Polish people must ‘okay’ eurozone entry

Polish people must ‘okay’ eurozone entry

WARSAW - Agence France-Presse
Polish people must ‘okay’ eurozone entry

Polish Finance Minister and Deputy Prime Minister Jacek Rostowski gestures as he speaks at the Finance Ministry in Warsaw in this photo. REUTERS photo

Poles will have to okay eurozone entry in a referendum, a senior minister has said echoing the prime minister’s recent endorsement of a public vote on membership of the unpopular currency union.

“I can’t imagine any government would want, or indeed could, steer Poland into the eurozone without Poles accepting the move,” Finance Minister Jacek Rostowski told commercial broadcaster TVN24 lon Macrh 27. “On the other hand, it would be unwise to organize a referendum which would require a 50 percent turnout and 50 percent approval to allow entry,” he added.

On March 26, Prime Minister Donald Tusk raised the idea of a binding referendum on the eurozone, as a survey showed 62 percent of Poles opposed adopting Europe’s single currency. The nation of 38 million is obliged to join the eurozone under the terms of its 2004 EU entry agreement, which did not specify an accession deadline.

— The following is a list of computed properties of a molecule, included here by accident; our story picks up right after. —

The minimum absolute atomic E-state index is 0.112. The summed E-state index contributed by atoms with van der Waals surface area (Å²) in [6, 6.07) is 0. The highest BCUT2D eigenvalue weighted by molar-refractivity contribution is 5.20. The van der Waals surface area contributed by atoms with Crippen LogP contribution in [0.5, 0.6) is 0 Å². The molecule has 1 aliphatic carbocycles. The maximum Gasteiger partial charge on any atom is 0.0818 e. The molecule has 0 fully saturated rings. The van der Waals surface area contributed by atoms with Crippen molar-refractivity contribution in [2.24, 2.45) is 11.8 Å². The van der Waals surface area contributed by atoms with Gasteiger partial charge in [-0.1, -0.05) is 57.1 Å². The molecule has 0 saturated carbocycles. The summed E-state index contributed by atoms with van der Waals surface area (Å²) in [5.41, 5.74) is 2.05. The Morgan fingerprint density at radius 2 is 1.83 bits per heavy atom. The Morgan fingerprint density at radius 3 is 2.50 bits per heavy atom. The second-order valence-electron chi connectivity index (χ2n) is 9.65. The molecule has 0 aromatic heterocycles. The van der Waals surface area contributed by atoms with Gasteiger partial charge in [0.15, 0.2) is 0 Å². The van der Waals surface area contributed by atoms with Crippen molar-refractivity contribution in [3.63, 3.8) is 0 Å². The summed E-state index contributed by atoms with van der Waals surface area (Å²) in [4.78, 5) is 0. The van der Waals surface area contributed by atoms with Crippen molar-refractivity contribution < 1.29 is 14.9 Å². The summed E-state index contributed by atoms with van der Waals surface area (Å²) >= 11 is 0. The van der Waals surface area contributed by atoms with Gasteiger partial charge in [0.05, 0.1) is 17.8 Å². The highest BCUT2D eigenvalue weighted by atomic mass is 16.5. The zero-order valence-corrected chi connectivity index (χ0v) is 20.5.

Warsaw had adopted a wait-and-see approach to swapping its zloty for the euro as the 17-member currency bloc tries to end a series of debt crises.

A strong emerging economy, Poland has maintained growth each year since it shed communism two decades ago. It is the only EU member to have done so through the 2007-2009 global financial and eurozone crises.

Analysts note that the free-floating zloty, which slumped against both the euro and dollar when the financial crisis hit, HAS buoyed exports. Poland’s large internal market and an influx of EU subsidies have also helped to keep business activity expanding.

Although Poland must adopt the euro at some point to avoid being pushed to Europe’s economic periphery, Tusk’s government has put off practical steps towards eurozone membership until after elections in 2015.

The survey showed just 32 percent of Poles wanted the euro now.